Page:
GIS: Helping manage our world

GIS: Helping manage our world

SHARE


Jack Dangermond
President, Environmental Systems Research Institute Inc. (ESRI), USA

With the ever expanding use of GIS and mapping related applications, it becomes increasingly clear that the technology is well established as a strategic element of our information technology infrastructure and subsequently, the decision making process.

Decision makers throughout public agencies and private industry clearly understand the intrinsic relationship between location and information and are using GIS in a multitude of ways to maximize the value of this unique association.

Our world is evolving, influenced by natural processes and the collective result of human activities. It is becoming more populated and more urbanized. Today, our world is more technically oriented and specialized than at any other time in history. We are more connected and more informed. And, some would suggest, we are more fragile and more vulnerable than ever before. The human footprint is affecting our environment, our security, the biodiversity of our planet, and the amount of natural resources available to future generations. The evidence of this is everywhere. Our cities are continuing to grow, demanding more resources and more infrastructure as they expand into previously rural and less populated areas.

Scientific evidence suggests that the planet is getting warmer and with it a multitude of predictable and unpredictable events will occur. The warming of the oceans will affect currents and weather patterns. Marine life will be affected not only by the change in temperature, but also the ongoing pollution of our oceans. These environmental changes in the ocean will affect the migratory routes, the health, and the well being of the larger sea animals, since they are regulated by the availability and abundance of edible smaller animals and aquatic plant life, which will obviously also be affected by the environmental changes. In addition, seas will rise, affecting the quality of human life and perhaps even the existence of coastal communities. This oversimplified example depicts only a rudimentary cause and effect scenario of the result of obvious environmental changes. The effects of the ongoing multitude of subtle, imperceptible changes are difficult to predict or even imagine. What is abundantly clear is that we, as a species, must learn and learn quickly how to better mange our world. We must learn how to act as guardians, not overseers, of the planet.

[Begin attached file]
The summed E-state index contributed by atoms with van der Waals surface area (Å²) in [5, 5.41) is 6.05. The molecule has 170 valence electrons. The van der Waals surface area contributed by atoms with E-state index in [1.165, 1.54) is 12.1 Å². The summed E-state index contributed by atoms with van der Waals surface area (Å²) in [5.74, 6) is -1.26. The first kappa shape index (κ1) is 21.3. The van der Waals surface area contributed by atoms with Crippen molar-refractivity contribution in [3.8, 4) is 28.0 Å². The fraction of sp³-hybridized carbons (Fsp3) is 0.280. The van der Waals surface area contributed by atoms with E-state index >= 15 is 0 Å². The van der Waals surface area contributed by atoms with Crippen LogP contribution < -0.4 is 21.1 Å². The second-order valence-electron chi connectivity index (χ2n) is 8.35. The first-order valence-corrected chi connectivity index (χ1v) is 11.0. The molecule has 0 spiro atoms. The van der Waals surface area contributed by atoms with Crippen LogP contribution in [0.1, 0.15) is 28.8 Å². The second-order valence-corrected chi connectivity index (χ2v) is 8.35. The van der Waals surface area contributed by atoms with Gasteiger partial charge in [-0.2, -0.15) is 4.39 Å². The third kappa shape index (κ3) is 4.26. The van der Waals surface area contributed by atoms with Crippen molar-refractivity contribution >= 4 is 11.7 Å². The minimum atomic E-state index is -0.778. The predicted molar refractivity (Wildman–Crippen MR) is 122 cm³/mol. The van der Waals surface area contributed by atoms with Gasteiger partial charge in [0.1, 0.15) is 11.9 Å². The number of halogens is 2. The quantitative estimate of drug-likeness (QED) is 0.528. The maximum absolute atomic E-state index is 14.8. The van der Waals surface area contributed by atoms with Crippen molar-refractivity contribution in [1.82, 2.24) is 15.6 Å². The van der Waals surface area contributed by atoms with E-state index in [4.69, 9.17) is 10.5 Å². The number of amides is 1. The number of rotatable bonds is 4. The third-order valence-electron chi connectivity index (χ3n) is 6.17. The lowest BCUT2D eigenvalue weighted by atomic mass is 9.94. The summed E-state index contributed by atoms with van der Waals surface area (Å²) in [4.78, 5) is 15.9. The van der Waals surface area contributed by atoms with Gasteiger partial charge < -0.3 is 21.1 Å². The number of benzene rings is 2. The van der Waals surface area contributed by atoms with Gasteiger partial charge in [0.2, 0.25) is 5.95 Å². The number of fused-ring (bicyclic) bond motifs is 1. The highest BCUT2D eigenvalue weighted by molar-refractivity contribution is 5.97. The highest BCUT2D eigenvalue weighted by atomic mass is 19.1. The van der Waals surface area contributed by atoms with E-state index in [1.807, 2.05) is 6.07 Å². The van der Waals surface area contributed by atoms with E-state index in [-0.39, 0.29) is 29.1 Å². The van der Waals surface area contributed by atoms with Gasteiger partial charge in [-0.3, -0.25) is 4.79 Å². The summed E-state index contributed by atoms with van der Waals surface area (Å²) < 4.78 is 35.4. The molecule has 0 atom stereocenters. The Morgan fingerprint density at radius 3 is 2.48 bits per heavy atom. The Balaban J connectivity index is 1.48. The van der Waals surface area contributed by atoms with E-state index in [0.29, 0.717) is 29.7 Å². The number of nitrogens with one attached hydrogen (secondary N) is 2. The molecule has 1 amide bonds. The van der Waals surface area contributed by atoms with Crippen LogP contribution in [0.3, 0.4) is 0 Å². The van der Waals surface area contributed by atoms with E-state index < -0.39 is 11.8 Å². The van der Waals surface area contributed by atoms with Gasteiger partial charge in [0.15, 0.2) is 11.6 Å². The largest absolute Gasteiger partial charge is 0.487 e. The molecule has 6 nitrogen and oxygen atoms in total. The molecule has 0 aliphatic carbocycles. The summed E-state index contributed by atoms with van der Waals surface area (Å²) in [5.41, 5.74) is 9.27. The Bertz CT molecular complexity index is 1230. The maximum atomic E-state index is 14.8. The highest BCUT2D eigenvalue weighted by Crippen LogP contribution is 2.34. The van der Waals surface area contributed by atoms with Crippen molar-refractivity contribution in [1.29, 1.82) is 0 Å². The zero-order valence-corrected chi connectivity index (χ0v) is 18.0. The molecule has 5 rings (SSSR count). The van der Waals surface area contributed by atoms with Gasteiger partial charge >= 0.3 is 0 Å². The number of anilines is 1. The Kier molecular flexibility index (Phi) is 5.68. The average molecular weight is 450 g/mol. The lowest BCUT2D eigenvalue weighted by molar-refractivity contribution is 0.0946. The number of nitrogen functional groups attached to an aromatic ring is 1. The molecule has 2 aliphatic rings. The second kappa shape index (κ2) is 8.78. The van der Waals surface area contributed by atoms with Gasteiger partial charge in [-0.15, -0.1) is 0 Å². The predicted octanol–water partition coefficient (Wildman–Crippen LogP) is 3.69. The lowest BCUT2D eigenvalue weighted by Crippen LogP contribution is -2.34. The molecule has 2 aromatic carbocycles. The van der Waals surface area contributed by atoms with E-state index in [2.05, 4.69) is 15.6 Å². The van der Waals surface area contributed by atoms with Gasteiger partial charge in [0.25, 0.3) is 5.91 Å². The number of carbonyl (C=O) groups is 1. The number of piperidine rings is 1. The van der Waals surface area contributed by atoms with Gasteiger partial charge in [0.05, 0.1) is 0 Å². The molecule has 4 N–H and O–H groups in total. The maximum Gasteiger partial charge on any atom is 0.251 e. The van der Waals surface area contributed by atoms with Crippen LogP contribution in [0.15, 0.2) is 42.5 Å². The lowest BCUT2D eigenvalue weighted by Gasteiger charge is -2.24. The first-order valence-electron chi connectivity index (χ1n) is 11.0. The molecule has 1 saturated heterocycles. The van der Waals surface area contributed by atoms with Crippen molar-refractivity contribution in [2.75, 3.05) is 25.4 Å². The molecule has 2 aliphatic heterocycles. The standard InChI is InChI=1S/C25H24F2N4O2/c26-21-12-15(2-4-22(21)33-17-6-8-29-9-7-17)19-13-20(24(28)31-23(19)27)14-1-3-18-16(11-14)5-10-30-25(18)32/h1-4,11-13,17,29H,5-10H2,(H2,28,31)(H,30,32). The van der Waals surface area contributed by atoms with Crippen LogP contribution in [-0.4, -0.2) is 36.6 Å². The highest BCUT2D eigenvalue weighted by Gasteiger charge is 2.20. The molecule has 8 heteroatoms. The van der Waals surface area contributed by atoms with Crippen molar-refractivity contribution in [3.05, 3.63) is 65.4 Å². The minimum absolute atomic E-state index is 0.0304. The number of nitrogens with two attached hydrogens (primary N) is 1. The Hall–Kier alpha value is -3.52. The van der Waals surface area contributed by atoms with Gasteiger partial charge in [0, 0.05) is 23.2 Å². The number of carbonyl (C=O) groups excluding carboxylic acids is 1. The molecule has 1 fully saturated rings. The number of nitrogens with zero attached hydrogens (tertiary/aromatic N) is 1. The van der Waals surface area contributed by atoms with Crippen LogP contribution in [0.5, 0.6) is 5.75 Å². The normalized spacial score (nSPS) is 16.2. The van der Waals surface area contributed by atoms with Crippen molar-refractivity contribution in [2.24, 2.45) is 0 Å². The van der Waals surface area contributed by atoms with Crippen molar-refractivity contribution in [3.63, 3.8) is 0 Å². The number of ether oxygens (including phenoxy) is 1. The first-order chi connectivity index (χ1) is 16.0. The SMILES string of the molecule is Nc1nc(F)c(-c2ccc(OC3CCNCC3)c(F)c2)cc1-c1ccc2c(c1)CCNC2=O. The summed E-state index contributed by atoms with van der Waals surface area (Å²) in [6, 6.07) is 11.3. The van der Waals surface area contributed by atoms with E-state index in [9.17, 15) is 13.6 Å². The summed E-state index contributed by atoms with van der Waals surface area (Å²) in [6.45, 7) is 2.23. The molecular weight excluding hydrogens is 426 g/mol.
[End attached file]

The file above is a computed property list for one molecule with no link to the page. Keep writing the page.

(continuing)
GIS provides a particularly valuable framework for managing both human and natural activities because it facilitates the integration and analysis of complex data, making it readily accessible to scientists, planners, and the general public. The GIS framework allows the assimilation of physical measurements, analytical methods, and computer models into a uniform system that allows analysis and maintenance of workflows and perpetuates sustainable development. Taken as a whole, GIS is improving our understanding of the natural processes of our planet, at both the micro and macro levels. GIS helps increase efficiency, reduce costs, and promotes better decision-making. Because it is presented in the context of a visual language, it stimulates communication, collaboration, and coordination. And, while GIS provides enormous benefit in this context, I believe that it can be of even greater value at the global level.